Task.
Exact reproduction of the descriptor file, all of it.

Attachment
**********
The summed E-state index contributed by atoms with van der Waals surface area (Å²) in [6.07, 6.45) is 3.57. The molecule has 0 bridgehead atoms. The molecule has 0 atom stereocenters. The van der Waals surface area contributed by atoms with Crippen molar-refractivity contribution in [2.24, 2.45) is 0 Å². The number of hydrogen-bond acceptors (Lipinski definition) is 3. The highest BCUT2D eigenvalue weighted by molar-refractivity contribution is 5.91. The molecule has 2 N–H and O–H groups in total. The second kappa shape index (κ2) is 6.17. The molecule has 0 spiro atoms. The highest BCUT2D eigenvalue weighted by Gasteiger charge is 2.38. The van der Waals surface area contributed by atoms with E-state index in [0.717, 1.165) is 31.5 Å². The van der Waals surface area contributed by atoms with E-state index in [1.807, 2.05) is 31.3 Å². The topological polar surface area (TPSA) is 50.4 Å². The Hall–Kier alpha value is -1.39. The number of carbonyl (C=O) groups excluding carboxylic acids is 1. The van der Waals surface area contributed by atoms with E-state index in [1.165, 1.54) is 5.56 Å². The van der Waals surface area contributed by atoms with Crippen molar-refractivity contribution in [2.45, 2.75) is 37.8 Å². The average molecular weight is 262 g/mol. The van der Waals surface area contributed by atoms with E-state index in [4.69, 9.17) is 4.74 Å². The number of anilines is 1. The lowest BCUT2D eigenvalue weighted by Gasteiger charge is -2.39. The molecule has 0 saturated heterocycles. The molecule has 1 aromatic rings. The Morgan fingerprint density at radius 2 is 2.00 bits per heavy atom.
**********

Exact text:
The summed E-state index contributed by atoms with van der Waals surface area (Å²) in [6.07, 6.45) is 3.57. The molecule has 0 bridgehead atoms. The molecule has 0 atom stereocenters. The van der Waals surface area contributed by atoms with Crippen molar-refractivity contribution in [2.24, 2.45) is 0 Å². The number of hydrogen-bond acceptors (Lipinski definition) is 3. The highest BCUT2D eigenvalue weighted by molar-refractivity contribution is 5.91. The molecule has 2 N–H and O–H groups in total. The second kappa shape index (κ2) is 6.17. The molecule has 0 spiro atoms. The highest BCUT2D eigenvalue weighted by Gasteiger charge is 2.38. The van der Waals surface area contributed by atoms with E-state index in [0.717, 1.165) is 31.5 Å². The van der Waals surface area contributed by atoms with E-state index in [1.807, 2.05) is 31.3 Å². The topological polar surface area (TPSA) is 50.4 Å². The Hall–Kier alpha value is -1.39. The number of carbonyl (C=O) groups excluding carboxylic acids is 1. The van der Waals surface area contributed by atoms with E-state index in [1.165, 1.54) is 5.56 Å². The van der Waals surface area contributed by atoms with Crippen molar-refractivity contribution in [2.45, 2.75) is 37.8 Å². The average molecular weight is 262 g/mol. The van der Waals surface area contributed by atoms with E-state index in [4.69, 9.17) is 4.74 Å². The number of anilines is 1. The lowest BCUT2D eigenvalue weighted by Gasteiger charge is -2.39. The molecule has 0 saturated heterocycles. The molecule has 1 aromatic rings. The Morgan fingerprint density at radius 2 is 2.00 bits per heavy atom.